Nebraska Gov. Pete Ricketts promises in inaugural speech to collaborate, push for tax cuts

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Omaha businessman Pete Ricketts is sworn into office by Nebraska Chief Justice Mike Heavican, right, as Nebraska's 40th governor as his wife Suzanne Ricketts watches, at a ceremony in the Capitol's legislative chamber, in Lincoln, Neb., Thursday, Jan. 8, 2015. (AP Photo/Nati Harnik)


Omaha businessman Pete Ricketts greets state senators before being sworn into office as Nebraska's 40th governor at a ceremony in the Capitol's legislative chamber, in Lincoln, Neb., Thursday, Jan. 8, 2015. (AP Photo/Nati Harnik)


LINCOLN, Nebraska — Nebraska Gov. Pete Ricketts promised in his inaugural address Thursday to work with lawmakers while pushing for tax cuts, higher paying jobs and a stronger education system.

The Omaha Republican was sworn into office as the 40th governor of Nebraska, replacing the longest-serving governor in state history, Dave Heineman, who reached his term limit. Ricketts, 50, took the oath in a packed legislative chamber at the Capitol, one day after lawmakers kicked off the 2015 session.

In a 9-minute speech, Ricketts said the state's future depends on collaboration. He echoed many of his campaign themes, saying he would work to lower taxes while fulfilling the state's constitutional obligation to balance its budget.

"The people of Nebraska expect government to work," Ricketts said. "They hold us to high standards. I will work hard each and every day to meet those standards and safeguard the public trust. To Nebraskans everywhere, I encourage you to stay engaged: You are the second house. Hold us accountable for what we achieve, and help us grow Nebraska."

Ricketts said the state needs to address a labor shortage in manufacturing and other professions through job training and education. He said he would strive to ensure the state's regulatory process is "fair, transparent and more efficient," and vowed to speak out against federal regulations that he deemed excessive.

The governor also repeated his call for property tax reductions, saying they are his top priority this year.

"Whether you're a homeowner, farmer, rancher, or small business owner, everyone feels the burden of high taxes," Ricketts said. "Nebraskans from Alliance to Syracuse have expressed their strong interest in finding a pathway to property tax relief."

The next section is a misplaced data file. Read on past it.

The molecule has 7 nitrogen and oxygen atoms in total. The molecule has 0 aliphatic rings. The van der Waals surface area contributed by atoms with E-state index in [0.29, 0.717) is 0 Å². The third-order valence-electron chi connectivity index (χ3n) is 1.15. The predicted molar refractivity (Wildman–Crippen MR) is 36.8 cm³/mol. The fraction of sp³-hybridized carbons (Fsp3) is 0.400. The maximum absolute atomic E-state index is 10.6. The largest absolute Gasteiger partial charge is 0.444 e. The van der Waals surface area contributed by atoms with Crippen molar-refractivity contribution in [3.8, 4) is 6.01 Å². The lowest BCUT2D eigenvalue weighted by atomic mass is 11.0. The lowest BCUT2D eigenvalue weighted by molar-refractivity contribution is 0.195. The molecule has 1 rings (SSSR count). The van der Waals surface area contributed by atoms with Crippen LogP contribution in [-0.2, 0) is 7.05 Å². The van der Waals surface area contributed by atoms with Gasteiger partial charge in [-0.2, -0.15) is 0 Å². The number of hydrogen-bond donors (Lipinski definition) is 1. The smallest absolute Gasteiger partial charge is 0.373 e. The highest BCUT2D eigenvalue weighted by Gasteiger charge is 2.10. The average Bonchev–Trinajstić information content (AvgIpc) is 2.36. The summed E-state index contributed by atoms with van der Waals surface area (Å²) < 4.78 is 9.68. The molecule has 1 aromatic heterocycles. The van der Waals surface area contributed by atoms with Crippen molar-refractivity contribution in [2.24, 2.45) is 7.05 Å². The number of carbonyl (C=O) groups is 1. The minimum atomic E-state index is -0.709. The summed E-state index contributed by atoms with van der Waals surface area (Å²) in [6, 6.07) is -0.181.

Ricketts, an Omaha businessman who ran unsuccessfully for U.S. Senate in 2006, won a six-man Republican primary in May. He defeated Democrat Chuck Hassebrook, of rural Lyons, in the November general election. Ricketts has said his focus in the 2015 legislative session would be on reducing property taxes.

The inauguration marked a major changing of the guard in state government. Former State Auditor Mike Foley officially left his position on Thursday to serve as Ricketts' lieutenant governor.

Republican Doug Peterson of Lincoln was sworn in as Nebraska's new attorney general, and former state Sen. Charlie Janssen began his first term as state auditor. Nebraska Supreme Court Chief Justice Michael Heavican also swore in members of the University of Nebraska Board of Regents, the State Board of Education and the Public Service Commission. State Treasurer Don Stenberg and Secretary of State John Gale were sworn in for new terms.

The formal swearing-in was the first in a series of inaugural events. A gala dinner and celebration will take place at Lincoln's Pinnacle Bank Arena on Saturday night. Ricketts and his wife, Susanne Shore, are also hosting an inaugural open house at the governor's residence.

Heineman leaves office as the longest-serving governor in state history. He became governor in January 2005 when then-Gov. Mike Johanns was appointed U.S. agriculture secretary. Heineman was then elected to four-year terms in 2006 and 2010.


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